The use of immersive reality simplifies and perfects the work of designing a mill, and the identification of any errors, Ocrim said. It also provides innovative training, with a unique technology that allows futuristic developments even in the maintenance field.
The project, which combines the concept of gaming and the 3-D technology already used in Ocrim, was first presented last September in Cortona, Italy, during Ocrim’s event “Wheat, Flour and…”
Miller of the year
Michael Wiechman, a longtime member of ADM Milling Co.’s operations support team, is the 2018 recipient of the Milling Operative of the Year award.
The award was presented April 12 during the IAOM Annual Banquet & Awards Ceremony.
Established in 1986 by Milling & Baking News, sister publication of World Grain, the award is given to the practicing milling operative who has made the most significant contribution to the progress of a plant, a company and the industry from an operating point of view.
Presenting the award was Wiechman’s colleague at ADM Milling, Ross Droogsma.
Droogsma noted that Wiechman, who has worked in a wide variety of roles during his milling career, always has led by example and treated co-workers with respect.
“He works tirelessly with those around him to make each mill safer, cleaner, more reliable, and more efficient,” Droogsma said. “Sometimes this involves training, sometimes capital expenditures, sometimes changing business practices, and always working with the people and producing positive results.
“Relationships are where it all begins with him. He knows people are our No. 1 asset, and this is where it all starts for getting something done, and he has proven this principle to be true time and time again.”
Droogsma said Wiechman’s positive outlook and enthusiasm for his job rubs off on his co-workers.
“This type of approach garners a lot of respect,” he said. “People enjoy working with him and benefit from doing so. Most wish that he could spend more time with them at their mills — but he is in high demand precisely because of what he does and how he does it.”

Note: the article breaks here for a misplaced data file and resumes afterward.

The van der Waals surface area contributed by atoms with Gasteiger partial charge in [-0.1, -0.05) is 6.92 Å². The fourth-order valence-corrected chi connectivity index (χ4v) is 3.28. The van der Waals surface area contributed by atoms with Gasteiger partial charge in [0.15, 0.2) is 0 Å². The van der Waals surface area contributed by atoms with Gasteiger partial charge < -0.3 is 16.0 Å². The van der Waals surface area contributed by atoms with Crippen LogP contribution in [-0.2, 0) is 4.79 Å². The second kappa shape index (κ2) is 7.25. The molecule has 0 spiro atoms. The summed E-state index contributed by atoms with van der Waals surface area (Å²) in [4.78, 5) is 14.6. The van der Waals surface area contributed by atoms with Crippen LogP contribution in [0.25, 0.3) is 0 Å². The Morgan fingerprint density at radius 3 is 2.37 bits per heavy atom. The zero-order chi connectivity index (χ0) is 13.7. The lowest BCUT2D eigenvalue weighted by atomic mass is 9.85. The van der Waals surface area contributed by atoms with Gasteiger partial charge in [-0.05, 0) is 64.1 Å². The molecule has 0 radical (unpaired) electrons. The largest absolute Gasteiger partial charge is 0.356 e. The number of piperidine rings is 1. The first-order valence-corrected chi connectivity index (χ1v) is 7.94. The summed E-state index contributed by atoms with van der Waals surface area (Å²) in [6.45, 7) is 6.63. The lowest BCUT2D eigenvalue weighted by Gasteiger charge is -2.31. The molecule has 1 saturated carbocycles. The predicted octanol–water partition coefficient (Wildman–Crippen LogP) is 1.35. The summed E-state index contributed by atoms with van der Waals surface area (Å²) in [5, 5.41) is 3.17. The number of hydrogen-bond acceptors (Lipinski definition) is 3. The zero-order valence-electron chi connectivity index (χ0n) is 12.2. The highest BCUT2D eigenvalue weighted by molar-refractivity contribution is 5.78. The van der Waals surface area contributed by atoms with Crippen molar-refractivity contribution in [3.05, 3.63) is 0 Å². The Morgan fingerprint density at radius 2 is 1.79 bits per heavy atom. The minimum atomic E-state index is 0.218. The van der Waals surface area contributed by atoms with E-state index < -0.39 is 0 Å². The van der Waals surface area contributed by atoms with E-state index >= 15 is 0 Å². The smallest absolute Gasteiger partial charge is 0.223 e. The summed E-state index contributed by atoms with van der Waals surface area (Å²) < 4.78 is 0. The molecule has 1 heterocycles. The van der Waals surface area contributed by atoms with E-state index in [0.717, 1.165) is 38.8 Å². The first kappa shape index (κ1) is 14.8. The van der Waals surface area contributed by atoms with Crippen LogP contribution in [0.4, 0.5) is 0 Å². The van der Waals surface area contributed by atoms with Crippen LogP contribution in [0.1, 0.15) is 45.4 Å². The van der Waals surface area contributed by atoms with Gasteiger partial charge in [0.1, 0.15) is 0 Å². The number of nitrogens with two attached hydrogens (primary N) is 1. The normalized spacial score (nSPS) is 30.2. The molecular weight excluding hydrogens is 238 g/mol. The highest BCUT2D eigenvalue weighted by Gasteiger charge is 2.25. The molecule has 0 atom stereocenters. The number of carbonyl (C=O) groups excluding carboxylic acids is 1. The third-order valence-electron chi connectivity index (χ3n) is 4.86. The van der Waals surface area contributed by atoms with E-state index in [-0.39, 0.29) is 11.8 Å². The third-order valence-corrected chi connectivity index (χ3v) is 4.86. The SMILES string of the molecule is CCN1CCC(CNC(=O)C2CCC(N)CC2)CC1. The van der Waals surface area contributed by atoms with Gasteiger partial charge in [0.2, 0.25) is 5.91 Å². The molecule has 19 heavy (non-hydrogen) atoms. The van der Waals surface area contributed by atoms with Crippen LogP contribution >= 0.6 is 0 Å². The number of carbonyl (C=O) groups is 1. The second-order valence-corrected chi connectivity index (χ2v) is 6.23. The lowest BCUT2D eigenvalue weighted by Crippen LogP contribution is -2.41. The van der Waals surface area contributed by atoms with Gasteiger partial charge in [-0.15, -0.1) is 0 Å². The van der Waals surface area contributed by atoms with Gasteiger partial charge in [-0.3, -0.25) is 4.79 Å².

After accepting the award, Wiechman, who is based at ADM’s mill in Enid, Oklahoma, U.S., but travels to various ADM mills in the United States as a consultant on operational issues, said: “ADM has given me a great opportunity. Throughout my career I have learned more every day from everyone than what I add.”
Also during the ceremony, the Distinguished Member Award was presented to Joel Hoffa, Cowley College milling technician instructor and former longtime employee at Mennel Milling Co.
“I’ve learned so much from all of you and I thank all of you,” Hoffa said upon receiving the award.
Others receiving awards at the banquet were:
- Tom Reed, vice-president of North American Sales, flour milling division, REPCO, who received the Donald S. Eber Award, which is given to a district secretary/treasurer for outstanding service and commitment.
- Jerry Heath, Industrial Fumigant Co., who received the George B. Wagner Memorial Award for his contribution to the industry and IAOM in the areas of sanitation and food protection.
Jeff Hole, vice-president of operations, Miller Milling Co., Minneapolis, Minnesota, U.S., was inaugurated as the 2018-19 IAOM president.
The conference, held in Atlanta for the first time since 1982, attracted 830 attendees from 23 countries as well as 126 exhibitors.
“Some of the IAOM leadership want Atlanta for future annual meetings because they were so impressed at how perfectly suited the venue is for our event,” said Melinda Farris, executive vice-president of the IAOM. “The official feedback on the venue and Atlanta received through our surveys was overwhelmingly positive.”
The educational program featured a notable change as on the second day of the event the usual concurrent sessions were replaced with two, one-hour presentations so that all attendees could sit in on the same sessions.
The one-hour sessions included a presentation by Jesse Leal of AIB International on how to manage regulatory inspections and a miller/allied trades panel that discussed topics such as blower maintenance, pneumatic system designs, sifter maintenance, roll corrugations and grinder efficiency.
“Overall, the one-hour sessions were very well attended,” Farris said. “We heard lots of great feedback on the panel discussion, in particular. Many people said the panel discussion could have continued for another 30 minutes to an hour and there would have been plenty to discuss.”